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Wow, extremely hard to analyze since the column lists in the missing-index data were no longer comma-delimited but each was its own separate entry.

After some complex searching of it, though, it looks like the clustering key should be:
[iDeliveryId]

This command will create it:
CREATE CLUSTERED INDEX NmsDelivery_iDeliveryId ON NmsDelivery ( iDeliveryId ) WITH ( FILLFACTOR = 99, SORT_IN_TEMPDB = ON ) --ON [your_filegroup_name]
NOTE: This command will require rebuilding all the nonclustered indexes, but for only ~15K rows, that won't take that long anyway.

Afterward, you should see a big boost in performance, and we can review the usage stats again to determine if a different clus key would be better.


Btw, if at all possible, get rid of [iDeleteStatus].  Checking a "delete flag" will often force a full table scan when otherwise one wouldn't be necessary.  [Those "soft delete" flags are a hold-over from when entire files had to be read regardless, so at that time they didn't add overhead.  Now they can destroy performance.]
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Author Comment

by:crazywolf2010
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Hi ScottPletcher,
My SQL response time is still not right.  I can see execution plan now improved to show a clustered index.
Is there an easy way to locate all SQLs being run on a given table?

Thanks
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by:jonnidip
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Just open a profiler...
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by:ScottPletcher
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Re-run the index usage stats and missing index queries above and post the results.

Also, if possible, post the XML version of the current query plan.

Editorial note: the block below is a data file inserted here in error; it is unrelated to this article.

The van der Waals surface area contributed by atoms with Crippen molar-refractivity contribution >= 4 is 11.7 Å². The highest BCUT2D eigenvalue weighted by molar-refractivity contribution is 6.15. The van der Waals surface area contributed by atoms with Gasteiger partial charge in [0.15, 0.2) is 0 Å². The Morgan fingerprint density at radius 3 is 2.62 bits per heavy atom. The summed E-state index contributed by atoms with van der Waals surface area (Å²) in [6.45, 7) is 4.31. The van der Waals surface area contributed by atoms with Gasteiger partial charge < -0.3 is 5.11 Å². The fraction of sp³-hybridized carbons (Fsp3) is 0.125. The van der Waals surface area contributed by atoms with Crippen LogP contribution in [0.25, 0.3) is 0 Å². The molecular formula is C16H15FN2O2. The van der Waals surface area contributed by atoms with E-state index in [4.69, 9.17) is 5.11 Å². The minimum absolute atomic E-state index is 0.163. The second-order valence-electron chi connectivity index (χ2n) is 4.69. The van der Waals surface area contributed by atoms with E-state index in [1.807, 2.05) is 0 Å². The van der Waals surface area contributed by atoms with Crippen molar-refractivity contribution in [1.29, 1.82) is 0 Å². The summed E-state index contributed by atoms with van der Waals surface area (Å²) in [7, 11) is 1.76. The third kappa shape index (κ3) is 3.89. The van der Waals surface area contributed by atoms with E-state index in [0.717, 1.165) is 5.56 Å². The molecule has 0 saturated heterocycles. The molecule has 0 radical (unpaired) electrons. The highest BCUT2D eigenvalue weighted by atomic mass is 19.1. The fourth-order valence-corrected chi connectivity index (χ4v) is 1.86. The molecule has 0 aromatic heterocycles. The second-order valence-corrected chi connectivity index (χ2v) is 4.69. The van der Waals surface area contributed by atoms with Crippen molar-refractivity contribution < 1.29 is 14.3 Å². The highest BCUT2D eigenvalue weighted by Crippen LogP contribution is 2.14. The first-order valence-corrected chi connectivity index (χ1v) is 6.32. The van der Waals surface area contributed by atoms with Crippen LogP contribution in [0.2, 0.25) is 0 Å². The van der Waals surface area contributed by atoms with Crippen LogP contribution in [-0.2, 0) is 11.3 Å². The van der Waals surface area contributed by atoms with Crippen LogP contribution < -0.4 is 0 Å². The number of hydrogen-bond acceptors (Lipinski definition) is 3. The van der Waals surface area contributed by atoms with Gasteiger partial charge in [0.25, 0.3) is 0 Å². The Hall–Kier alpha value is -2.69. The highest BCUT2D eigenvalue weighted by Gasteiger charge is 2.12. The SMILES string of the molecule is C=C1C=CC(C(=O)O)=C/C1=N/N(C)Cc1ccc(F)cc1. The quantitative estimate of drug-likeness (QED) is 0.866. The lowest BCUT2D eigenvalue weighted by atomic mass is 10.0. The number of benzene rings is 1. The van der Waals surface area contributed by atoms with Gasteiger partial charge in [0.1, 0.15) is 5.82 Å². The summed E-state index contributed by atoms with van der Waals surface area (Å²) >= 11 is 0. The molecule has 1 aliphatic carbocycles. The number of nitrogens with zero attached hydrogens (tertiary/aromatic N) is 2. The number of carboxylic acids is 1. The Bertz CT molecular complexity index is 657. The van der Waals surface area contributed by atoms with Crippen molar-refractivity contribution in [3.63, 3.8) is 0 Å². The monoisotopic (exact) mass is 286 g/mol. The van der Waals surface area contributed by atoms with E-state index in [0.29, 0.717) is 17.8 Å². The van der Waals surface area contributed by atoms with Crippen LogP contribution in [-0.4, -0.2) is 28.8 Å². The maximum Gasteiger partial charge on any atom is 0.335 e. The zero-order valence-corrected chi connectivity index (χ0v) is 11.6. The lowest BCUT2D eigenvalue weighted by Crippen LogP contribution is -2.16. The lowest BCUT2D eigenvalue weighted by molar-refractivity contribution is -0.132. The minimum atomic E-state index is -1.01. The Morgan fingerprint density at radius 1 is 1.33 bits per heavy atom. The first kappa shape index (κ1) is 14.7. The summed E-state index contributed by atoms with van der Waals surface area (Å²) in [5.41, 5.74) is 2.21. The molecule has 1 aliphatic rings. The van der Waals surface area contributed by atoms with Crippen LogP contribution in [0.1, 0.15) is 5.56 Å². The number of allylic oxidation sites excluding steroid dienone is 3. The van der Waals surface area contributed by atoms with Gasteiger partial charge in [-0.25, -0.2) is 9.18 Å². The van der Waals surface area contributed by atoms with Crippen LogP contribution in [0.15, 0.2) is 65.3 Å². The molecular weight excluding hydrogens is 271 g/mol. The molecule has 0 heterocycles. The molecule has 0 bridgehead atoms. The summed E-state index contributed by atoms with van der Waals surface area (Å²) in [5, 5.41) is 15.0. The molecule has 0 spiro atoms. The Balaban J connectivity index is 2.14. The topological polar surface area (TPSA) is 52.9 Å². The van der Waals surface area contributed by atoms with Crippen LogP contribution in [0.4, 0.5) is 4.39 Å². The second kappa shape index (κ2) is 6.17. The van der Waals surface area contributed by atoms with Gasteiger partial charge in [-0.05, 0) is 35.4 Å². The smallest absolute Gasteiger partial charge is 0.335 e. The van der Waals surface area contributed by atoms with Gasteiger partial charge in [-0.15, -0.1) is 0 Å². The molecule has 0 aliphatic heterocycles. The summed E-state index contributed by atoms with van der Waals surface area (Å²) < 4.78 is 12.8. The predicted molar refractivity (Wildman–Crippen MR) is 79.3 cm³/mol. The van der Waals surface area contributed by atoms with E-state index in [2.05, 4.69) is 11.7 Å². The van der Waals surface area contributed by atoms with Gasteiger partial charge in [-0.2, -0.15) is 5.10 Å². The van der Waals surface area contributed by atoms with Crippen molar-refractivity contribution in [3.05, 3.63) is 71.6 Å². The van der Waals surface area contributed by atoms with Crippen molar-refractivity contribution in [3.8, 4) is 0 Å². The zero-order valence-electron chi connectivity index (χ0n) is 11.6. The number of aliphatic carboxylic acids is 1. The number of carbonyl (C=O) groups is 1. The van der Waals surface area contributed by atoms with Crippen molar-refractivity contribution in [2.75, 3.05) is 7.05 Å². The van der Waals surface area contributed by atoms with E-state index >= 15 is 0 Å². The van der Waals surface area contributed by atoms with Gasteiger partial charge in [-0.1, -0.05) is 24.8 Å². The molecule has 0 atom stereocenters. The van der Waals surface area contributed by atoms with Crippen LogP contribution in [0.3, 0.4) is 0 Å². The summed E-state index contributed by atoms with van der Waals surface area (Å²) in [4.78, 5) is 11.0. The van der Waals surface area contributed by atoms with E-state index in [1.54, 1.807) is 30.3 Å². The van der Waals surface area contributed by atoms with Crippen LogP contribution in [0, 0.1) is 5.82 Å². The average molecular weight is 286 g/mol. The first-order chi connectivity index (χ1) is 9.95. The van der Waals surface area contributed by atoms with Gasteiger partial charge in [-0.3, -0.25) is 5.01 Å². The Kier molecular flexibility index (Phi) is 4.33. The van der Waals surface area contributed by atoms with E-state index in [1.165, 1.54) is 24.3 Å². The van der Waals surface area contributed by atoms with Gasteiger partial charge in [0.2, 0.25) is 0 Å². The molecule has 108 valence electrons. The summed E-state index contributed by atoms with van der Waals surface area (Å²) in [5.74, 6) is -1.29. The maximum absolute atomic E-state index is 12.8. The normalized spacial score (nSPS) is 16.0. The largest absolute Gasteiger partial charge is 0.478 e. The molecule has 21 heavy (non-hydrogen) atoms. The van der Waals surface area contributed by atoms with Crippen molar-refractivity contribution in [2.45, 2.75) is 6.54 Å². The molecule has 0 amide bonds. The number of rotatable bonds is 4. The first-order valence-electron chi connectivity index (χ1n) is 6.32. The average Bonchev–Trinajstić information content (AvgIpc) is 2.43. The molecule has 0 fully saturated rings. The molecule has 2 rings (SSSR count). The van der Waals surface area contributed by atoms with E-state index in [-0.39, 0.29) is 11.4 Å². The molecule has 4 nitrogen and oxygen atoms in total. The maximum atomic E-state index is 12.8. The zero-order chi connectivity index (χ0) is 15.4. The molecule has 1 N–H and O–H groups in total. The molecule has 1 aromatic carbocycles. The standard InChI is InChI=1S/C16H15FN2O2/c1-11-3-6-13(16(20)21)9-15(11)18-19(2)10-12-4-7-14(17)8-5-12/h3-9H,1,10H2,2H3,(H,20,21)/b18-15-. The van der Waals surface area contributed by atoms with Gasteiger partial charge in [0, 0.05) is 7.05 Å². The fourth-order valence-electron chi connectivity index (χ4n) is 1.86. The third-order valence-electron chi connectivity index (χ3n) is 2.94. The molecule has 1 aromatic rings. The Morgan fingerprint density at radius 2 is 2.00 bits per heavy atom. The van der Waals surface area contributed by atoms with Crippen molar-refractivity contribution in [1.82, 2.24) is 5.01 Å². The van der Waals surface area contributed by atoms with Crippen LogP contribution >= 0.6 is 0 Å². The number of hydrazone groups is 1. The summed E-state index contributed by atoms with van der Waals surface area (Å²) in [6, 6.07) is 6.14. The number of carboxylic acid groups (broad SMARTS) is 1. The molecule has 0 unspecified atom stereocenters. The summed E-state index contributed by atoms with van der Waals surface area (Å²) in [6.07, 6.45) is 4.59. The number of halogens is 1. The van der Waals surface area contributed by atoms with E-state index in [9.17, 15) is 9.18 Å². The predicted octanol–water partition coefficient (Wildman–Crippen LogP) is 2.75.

It's possible the "IsDeleted" flag is going to cause a full table scan no matter what, so if it's a very large table, it will take time to scan.

Still odd, though, I would have thought converting it to have a clustered index would have cleaned up any old, heap-related performance issues.
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by:Lowfatspread
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scott did you take into account where he said

One frequently used is "WHERE (iDeliveryId = 0)"


was a frequently used here clause...

I'm have an uneasy feeling about the use of ideliveryid as the clustering index...

is deliveryid being updated?

if so with what frequency,

what is the cardinality of deliveryid (how many different values can it take...)

is there a process which physically deletes rows from the table?

what proportion of the rows will never be changed?
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by:ScottPletcher
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I normally figure that an "id" column is static.  Yes, it might be empty/0 and then assigned a value later, but then that value doesn't change.

Still, if it's queried most often, it may still be the correct clustering index.  The table definitely requires a clustered index.
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by:dthansen
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With only 15,000 rows in a table, even without an indexes, it should never take more than a few seconds to return records. It is unlikely you're hitting a performance issue so much as you're hitting a locking issue and your query is sitting and waiting for other queries to release locks on that table so it can continue. Additional explanation on the use a NOLOCK here: http://sqlperformance.blog.com/2013/12/08/when-to-use-nolock/
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by:ScottPletcher